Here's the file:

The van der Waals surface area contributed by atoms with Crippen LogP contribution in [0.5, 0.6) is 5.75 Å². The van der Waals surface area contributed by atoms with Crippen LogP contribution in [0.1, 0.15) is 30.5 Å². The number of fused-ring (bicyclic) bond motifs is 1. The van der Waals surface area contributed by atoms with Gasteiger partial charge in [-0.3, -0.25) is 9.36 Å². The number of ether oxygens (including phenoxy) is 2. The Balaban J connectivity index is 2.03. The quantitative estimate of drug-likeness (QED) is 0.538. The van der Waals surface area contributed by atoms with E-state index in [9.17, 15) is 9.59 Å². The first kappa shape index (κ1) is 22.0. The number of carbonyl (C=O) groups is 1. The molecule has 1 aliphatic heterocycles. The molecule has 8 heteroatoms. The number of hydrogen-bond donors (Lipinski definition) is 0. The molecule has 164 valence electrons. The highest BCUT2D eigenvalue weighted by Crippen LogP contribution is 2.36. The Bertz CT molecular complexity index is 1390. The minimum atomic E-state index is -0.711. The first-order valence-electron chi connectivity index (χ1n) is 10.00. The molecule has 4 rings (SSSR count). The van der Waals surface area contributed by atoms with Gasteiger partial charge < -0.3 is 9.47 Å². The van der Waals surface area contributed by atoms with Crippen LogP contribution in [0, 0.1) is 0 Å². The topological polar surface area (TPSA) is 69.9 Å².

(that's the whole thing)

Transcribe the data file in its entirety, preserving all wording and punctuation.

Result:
The van der Waals surface area contributed by atoms with Crippen LogP contribution in [0.5, 0.6) is 5.75 Å². The van der Waals surface area contributed by atoms with Crippen LogP contribution in [0.1, 0.15) is 30.5 Å². The number of fused-ring (bicyclic) bond motifs is 1. The van der Waals surface area contributed by atoms with Gasteiger partial charge in [-0.3, -0.25) is 9.36 Å². The number of ether oxygens (including phenoxy) is 2. The Balaban J connectivity index is 2.03. The quantitative estimate of drug-likeness (QED) is 0.538. The van der Waals surface area contributed by atoms with E-state index in [9.17, 15) is 9.59 Å². The first kappa shape index (κ1) is 22.0. The number of carbonyl (C=O) groups is 1. The molecule has 1 aliphatic heterocycles. The molecule has 8 heteroatoms. The number of hydrogen-bond donors (Lipinski definition) is 0. The molecule has 164 valence electrons. The highest BCUT2D eigenvalue weighted by Crippen LogP contribution is 2.36. The Bertz CT molecular complexity index is 1390. The minimum atomic E-state index is -0.711. The first-order valence-electron chi connectivity index (χ1n) is 10.00. The molecule has 4 rings (SSSR count). The van der Waals surface area contributed by atoms with Gasteiger partial charge < -0.3 is 9.47 Å². The van der Waals surface area contributed by atoms with Crippen LogP contribution in [0, 0.1) is 0 Å². The topological polar surface area (TPSA) is 69.9 Å².